NBA talks break down; season in limbo


NBA talks break down; season in limbo

NEW YORK A week that began with such promise for the NBA and players union to strike a deal on a new Collective Bargaining Agreement hit an emphatic wall Thursday, as talks broke off between both sides - with no timetable for when talks will resume.

The impasse was reached when the owners insisted the players agree on a 50-50 split on basketball-related income (BRI) before any other details of a potential deal were discussed, and the players responding by saying they wouldn't commit to a percentage split before knowing what sort of deal would be in place.

"We have certain core beliefs that we have to address that we think are absolutely necessary to achieve before we play NBA basketball," said the league's deputy commissioner, Adam Silver. "And ultimately, we were unable to bridge the gap that separates the two parties."

While some progress was made in the last 30-plus hours of meetings, it was clear that two of the main issues from the beginning - basketball-related income and the system in which it will exists - remain problematic.

Silver said talks broke off over discussing how to divvy up the BRI.

"We made it clear to them yesterday that we were willing to go to 50 percent (on the BRI)," Silver said. "Despite the fact that we suffered enormous losses, we could see our way at a 50-percent deal."

Silver said the union, which had been seeking a 53-percent cut - down from the 57 percent of the BRI they received in the last CBA - reduced their offer to 52.5 percent.

"That's where talks broke off," Silver said. "They made it clear that, if our position was that we're unwilling to move beyond 50 percent, there was nothing else to talk about. That's when discussions broke off today."

Not surprisingly, the union tells a slightly different story.

Billy Hunter, executive director of the NBA players union, said the union would not commit to a 50-percent BRI unless they had a better handle on what type of systematic changes the league was looking to implement in the next CBA.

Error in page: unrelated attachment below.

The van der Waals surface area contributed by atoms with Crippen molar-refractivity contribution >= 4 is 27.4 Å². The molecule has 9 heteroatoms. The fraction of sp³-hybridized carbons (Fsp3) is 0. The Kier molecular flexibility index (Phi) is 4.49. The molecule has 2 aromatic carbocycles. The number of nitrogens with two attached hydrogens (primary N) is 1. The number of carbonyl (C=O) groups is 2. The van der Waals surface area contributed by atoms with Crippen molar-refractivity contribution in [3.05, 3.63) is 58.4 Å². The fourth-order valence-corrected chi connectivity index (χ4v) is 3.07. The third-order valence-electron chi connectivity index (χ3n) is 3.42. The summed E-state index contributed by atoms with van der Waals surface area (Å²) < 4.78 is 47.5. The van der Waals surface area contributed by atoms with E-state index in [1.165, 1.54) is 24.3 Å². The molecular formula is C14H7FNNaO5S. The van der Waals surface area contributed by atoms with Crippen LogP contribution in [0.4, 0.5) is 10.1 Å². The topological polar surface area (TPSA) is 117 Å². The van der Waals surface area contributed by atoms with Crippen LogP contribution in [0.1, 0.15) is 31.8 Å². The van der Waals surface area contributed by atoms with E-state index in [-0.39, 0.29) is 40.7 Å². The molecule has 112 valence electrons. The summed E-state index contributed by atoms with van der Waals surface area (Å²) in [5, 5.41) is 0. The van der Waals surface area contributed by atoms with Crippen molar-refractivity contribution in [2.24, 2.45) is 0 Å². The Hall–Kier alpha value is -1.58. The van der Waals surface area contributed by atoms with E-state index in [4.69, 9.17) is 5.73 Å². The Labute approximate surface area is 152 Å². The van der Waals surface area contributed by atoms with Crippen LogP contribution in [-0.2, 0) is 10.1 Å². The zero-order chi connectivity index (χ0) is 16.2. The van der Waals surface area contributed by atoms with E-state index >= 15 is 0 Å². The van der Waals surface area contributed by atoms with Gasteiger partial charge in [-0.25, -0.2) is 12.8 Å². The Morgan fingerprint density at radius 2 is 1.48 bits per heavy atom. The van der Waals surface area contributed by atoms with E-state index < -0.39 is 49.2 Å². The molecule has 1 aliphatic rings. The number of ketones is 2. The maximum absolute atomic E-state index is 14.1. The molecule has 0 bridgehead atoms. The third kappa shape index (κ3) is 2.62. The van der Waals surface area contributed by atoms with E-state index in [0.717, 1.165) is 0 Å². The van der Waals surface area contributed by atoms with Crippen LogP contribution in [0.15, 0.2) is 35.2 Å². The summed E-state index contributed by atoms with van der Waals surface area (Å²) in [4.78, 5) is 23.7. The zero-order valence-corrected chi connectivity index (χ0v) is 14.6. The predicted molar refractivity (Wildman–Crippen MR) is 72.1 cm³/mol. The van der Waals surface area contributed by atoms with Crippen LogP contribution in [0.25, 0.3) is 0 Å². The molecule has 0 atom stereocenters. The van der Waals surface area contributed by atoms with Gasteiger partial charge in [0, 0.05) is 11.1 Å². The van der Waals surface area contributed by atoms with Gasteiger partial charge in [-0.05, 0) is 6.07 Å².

"If you're pushing the 50-50 (split), there's no way in the world, even if it's feasible, for a 50-50 deal if we don't know what the system is," Hunter said he told NBA officials.

Hunter then said that Peter Holt, owner of the San Antonio Spurs who is also Chair of Labor Relations, told him that the owners wouldn't talk about the system unless the players agreed to the 50-50 split.

"So we then broke it off," Hunter said.

And with that, the NBA season took yet another dip into the abyss of potentially being wiped out entirely.

While the NBA wasn't prepared to announce any more canceled games Thursday, you can bet more are sure to come following Thursday's breakdown in discussions with no timetable for when the two will return to the bargaining table.

With the assistance of federal mediator George Cohen and his assistant, Scot Beckenbaugh, both sides seemed to be moving ever-so-slowly towards a new deal.

But whatever momentum both sides had towards a new CBA seemed to go away once the entire NBA ownership body arrived in town for their annual Board of Governors meetings.

"We came in trying to negotiate, and they came in saying, 'You either accept 50-50, or we're done,' " said Jeffrey Kessler, lead counsel for the union. "Something happened in that Board of Governors meeting. That was not where this committee was before."

Kessler added, "Wednesday we thought we were moving towards a deal. Suddenly today - we spent very little time negotiating today."

After gathering together to put together a proposal for the owners, Kessler said the owners didn't caucus among themselves to discuss it, as they had done in the past.

"They said, 'We don't have to do anything else. We can tell you now. We're at 50 (BRI split) and it has to be our way,' " Kessler recalled. " And they came back and said we will not discuss anything else until you agree to 50-50."

While commissioner David Stern (flu) was not at the meetings, there was a figure that apparently was quite influential among the owners - Portland Trail Blazers owner Paul Allen.

"They were carrying out a mandate that they had been given, and Paul Allen was sent to see that the mandate was carried out," Kessler said.